5251 S. Julian Drive, Tucson, AZ, US, 85706
- Phone: (520) 294-5250
- Fax: (520) 889-1982
Installed in 1962, the McMath-Pierce Solar Telescope is the greatest solar instrument in the world. Named in honor of the famous astronomers Robert McMath and Keith Pierce, it was designed by Myron Goldsmith. Stretching to an approximate 110 feet (33.52 meters), this solar telescope has been responsible for many discoveries, one of which includes the presence of water vapor on the great star. Pride of the National Solar Observatory in Tucson, it still remains a mecca for astronomy enthusiasts.
Apart from well-stocked public libraries, Tucson offers several other places for the literary-minded traveler to indulge in their passion. University Of Arizona Poetry Center stores a wealth of literary resources such as 35,000 books, periodicals, audio/video recordings for almost any branch of poetry from Whitman to Ginsberg and beyond. It also offers frequent poetry readings from both local and visiting writers in its comfortable beautiful adobe house, and it's all free.
Himmel Park was voted Best Playground in Tucson by the readers of the Tucson Weekly, and with some justification. The park actually has three playgrounds. The westside section, near the pool, contains the toddlers' structure with beginner's slides and swings; then, there's more swings and the popular Giganto Slide of Death for the bigger kids, while the northeast side features a big climbing structure with several platforms and even more swings. All areas have lots of sand and picnic areas around them. Keep this place in mind if you're traveling with two-10 year olds.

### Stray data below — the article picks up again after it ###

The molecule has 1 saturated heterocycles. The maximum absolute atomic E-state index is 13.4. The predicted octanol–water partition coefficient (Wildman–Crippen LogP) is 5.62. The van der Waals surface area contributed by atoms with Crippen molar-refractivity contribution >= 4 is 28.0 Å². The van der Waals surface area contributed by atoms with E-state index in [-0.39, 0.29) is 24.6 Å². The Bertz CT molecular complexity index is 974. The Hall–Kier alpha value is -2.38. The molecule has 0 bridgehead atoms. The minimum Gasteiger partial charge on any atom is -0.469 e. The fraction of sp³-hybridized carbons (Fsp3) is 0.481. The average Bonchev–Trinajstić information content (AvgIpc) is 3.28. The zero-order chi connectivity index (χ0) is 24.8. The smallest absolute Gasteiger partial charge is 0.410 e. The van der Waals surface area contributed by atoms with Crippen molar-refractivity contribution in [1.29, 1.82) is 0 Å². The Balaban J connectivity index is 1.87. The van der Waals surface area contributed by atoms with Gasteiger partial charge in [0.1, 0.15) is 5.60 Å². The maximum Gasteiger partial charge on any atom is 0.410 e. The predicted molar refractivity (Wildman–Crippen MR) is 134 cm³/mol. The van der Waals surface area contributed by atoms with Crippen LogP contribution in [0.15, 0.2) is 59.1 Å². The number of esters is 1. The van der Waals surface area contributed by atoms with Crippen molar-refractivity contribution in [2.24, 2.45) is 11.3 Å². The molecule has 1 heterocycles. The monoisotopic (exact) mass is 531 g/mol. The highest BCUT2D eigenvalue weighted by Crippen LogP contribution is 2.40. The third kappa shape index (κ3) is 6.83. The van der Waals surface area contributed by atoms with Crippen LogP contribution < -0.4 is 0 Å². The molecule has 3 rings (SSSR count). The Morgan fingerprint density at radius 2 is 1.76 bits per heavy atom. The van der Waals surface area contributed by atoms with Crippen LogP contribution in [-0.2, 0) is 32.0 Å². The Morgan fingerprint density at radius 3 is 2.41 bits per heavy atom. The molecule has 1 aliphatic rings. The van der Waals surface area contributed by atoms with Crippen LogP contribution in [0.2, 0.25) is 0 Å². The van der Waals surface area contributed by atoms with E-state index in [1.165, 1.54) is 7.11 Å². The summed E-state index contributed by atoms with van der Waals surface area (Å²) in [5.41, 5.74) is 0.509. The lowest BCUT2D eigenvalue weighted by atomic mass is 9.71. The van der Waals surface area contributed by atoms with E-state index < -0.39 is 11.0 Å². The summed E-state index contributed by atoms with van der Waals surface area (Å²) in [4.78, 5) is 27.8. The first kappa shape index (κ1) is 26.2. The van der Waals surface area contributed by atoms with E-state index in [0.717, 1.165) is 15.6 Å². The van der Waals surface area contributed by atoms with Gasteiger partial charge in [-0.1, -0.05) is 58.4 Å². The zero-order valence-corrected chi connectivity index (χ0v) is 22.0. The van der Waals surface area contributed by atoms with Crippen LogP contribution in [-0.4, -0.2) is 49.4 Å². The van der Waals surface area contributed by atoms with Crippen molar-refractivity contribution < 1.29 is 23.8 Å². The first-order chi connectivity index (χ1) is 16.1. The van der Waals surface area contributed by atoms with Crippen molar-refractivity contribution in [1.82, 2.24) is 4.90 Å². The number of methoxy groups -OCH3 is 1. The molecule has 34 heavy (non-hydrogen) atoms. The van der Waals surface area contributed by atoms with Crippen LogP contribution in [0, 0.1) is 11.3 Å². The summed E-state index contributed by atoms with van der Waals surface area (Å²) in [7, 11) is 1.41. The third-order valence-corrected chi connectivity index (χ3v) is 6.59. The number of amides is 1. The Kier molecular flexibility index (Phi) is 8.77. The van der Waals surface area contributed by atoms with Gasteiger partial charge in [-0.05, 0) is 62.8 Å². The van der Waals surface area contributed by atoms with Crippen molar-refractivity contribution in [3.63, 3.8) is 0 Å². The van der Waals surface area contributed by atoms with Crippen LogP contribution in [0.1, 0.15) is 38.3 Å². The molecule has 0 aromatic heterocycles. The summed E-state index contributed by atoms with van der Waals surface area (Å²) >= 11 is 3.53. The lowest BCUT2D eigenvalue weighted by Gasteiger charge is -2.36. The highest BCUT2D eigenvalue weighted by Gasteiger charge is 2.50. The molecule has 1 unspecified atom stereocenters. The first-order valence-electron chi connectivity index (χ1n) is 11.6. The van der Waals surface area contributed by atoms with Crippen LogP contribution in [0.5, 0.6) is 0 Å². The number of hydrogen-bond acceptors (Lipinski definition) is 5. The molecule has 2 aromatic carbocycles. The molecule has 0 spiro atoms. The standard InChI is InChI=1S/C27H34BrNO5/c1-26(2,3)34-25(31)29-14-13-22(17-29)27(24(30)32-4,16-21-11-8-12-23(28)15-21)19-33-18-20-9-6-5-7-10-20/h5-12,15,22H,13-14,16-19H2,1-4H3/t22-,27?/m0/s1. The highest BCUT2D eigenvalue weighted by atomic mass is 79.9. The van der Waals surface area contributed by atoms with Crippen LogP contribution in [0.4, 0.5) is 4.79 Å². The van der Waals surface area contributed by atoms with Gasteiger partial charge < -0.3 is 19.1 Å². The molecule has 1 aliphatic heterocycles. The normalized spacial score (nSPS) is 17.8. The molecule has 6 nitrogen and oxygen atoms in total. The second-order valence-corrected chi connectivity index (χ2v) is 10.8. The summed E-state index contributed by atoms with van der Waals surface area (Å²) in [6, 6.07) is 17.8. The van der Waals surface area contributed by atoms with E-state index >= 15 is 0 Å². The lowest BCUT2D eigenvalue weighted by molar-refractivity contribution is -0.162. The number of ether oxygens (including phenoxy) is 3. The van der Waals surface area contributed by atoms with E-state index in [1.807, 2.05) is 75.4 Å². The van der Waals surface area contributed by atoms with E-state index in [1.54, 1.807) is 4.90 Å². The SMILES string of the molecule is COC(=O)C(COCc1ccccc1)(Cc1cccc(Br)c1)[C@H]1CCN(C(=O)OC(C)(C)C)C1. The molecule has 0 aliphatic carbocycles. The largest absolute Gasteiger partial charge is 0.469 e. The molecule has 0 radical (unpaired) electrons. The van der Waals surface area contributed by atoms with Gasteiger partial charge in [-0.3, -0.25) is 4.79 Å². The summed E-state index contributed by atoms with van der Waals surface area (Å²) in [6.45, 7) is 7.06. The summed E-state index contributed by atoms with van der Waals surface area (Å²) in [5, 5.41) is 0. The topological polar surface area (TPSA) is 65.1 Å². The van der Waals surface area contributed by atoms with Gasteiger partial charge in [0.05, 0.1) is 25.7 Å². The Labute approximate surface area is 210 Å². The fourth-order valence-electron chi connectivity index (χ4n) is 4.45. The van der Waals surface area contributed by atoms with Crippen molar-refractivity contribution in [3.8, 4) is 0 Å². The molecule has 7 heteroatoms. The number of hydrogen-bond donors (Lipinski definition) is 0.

If you want to see the "Best of Tucson," this is how you do it! Old Pueblo Tours has a "Tucson At Its Best" tour that includes the University of Arizona, Hotel Congress, Fox Theater, Presidio San Agustin del Tucson, Mission San Xavier del Bac and your choice of either the Arizona-Sonora Desert Museum or Old Tucson theme park and film studios. They also tour Southern Arizona.
You've heard that wild cats roam the Sonoran Desert. Visit the historically significant U of A campus and discover that Wildcats rule the playing field as well. Tour the grounds, first broken for construction in 1887 and experience the sites, sounds and action that helped make this campus one of the top-rated schools in the nation today. Take in a light and laser show at Flandrau Science Center and Planetarium or a stage show at Centennial Hall. Wildcat souvenirs are available for sports enthusiasts of all ages. Contact the Visitor Center in advance for a guided walking tour, hosted by a U of A student. Visitor parking and public transportation are available.
This building duplicates an old post office in Naco, with historic stamps and Civil War documents on display. It's a paradise for any stamp collector or history buff. The old post office offers tours on Monday, Wednesday and Friday. Large groups are required to make reservations. The staff also offers regular post office services on the premises.